The next test for India’s startups and unicorns, however, is finding the exit. That’s why TechCrunch is paying as much attention to the Zomato IPO as we are: If the company trades well, it could unlock a wave of public offerings from domestic startups.
There are a host of candidates on tap. In a March 2021 report, Credit Suisse counted no fewer than 100 Indian unicorns, with a combined market capitalization of $240 billion, and several of them are considered strong IPO candidates. This includes above-mentioned Flipkart, which is now valued at a whopping $37.6 billion; edtech heavyweight Byju’s with its $16.5 billion valuation; ride-hailing market leader Ola, which mentioned that its $500 million round earlier this month was coming “ahead of IPO”; Tiger- and SoftBank-backed insurance aggregator Policybazaar; delivery startup Delhivery, which just announced a $100 million investment from FedEx Express; and makeup retailer Nykaa, whose competitor Purplle just raised $45 million.
An appetite for losses?
The global stock market is not a single organism; norms differ and the valuation that a company may be able to command on the U.S. Nasdaq, for example, may be different from what the same firm is able to manage in its domestic market.
Zomato’s IPO, oft heralded as the first unicorn offering in India, is, therefore, a sort of test. What demand will there be for shares in the loss-making, growth-focused company? It’s not an idle question; Paytm is also unprofitable, for example. Many, if not most, unicorns in the world fail to turn a profit, choosing to instead focus on near-term growth.
The food delivery company’s public offering will provide investors and unicorns alike with a heat check of the Indian stock market.
How are things shaping up? During its sale period this week, demand for Zomato’s IPO shares was far greater than supply. Early indications were strong, which bore out during the week. Per the Economic Times, Zomato’s IPO “attracted bids for 27,51,27,77,370 shares, 38.25 times the issue size of 71,92,33,522 shares.” That’s a staggering mismatch between shares available and demand for said equity.
We won’t know for a few days how Zomato will perform when it actually begins to trade, but current data is at least bullish-leaning. Given that fact, the Paytm and MobiKwik IPOs are likely looking to list in an attractive market. That should help get other unicorns off the bench and jogging toward debuts of their own.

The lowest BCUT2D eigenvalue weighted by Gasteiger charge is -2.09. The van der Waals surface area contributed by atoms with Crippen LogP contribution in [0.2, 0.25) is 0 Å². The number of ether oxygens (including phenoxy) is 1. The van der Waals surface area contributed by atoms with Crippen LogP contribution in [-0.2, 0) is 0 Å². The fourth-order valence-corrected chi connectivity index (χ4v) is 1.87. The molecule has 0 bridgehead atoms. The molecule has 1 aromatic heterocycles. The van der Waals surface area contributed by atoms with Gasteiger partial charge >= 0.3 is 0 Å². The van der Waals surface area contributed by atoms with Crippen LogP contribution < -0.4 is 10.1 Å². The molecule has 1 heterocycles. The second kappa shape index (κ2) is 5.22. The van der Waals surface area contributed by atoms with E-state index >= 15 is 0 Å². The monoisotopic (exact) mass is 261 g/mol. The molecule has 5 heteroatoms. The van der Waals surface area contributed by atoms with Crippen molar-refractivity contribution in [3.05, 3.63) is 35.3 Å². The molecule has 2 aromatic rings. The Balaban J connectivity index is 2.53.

In a sense, the current IPO cycle is confirmation of India’s startup and venture capital boom; these exits will begin recycling capital back into the country’s upstart tech firms, providing more venture funding and, perhaps, more exits down the road.
The simple fact that these exits are taking place is an important milestone for the market. Bajaj noted that “2021 looks like it’s going to be a transformational year for India as a growth investment destination. This is the real takeoff point for venture as it allows many institutions to have a lot more comfort with investing in India earlier, and the comfort of an exit within a reasonable time frame.”
There are issues to consider, of course. The Indian government is increasingly autocratic — though it is hardly the only country in the world dealing with such an issue — and a growing rivalry with China could also impact India’s economy negatively. But with demographics in its favor, India is set to have a long period of economic growth ahead, a fact that could provide a fertile bed for more startups and unicorns to grow.
On a more micro level, companies going public need to remember that listed markets can be punishing, Bajaj warned.
“Companies that go public must imbibe the discipline of financial planning, guiding and forecasting the street on their annual and quarterly numbers, with the knowledge that their stock price will be punished for poor business growth. There are of course incredible benefits to an IPO, too — being listed builds better liquidity and helps in attracting talent with stock awards and stock options, and enhanced credit facilities by banks for working capital and long-term business growth.”
Let’s see if the Zomato IPO lives up to expectations as we understand them today. If so, get ready for lots more news from Indian unicorns.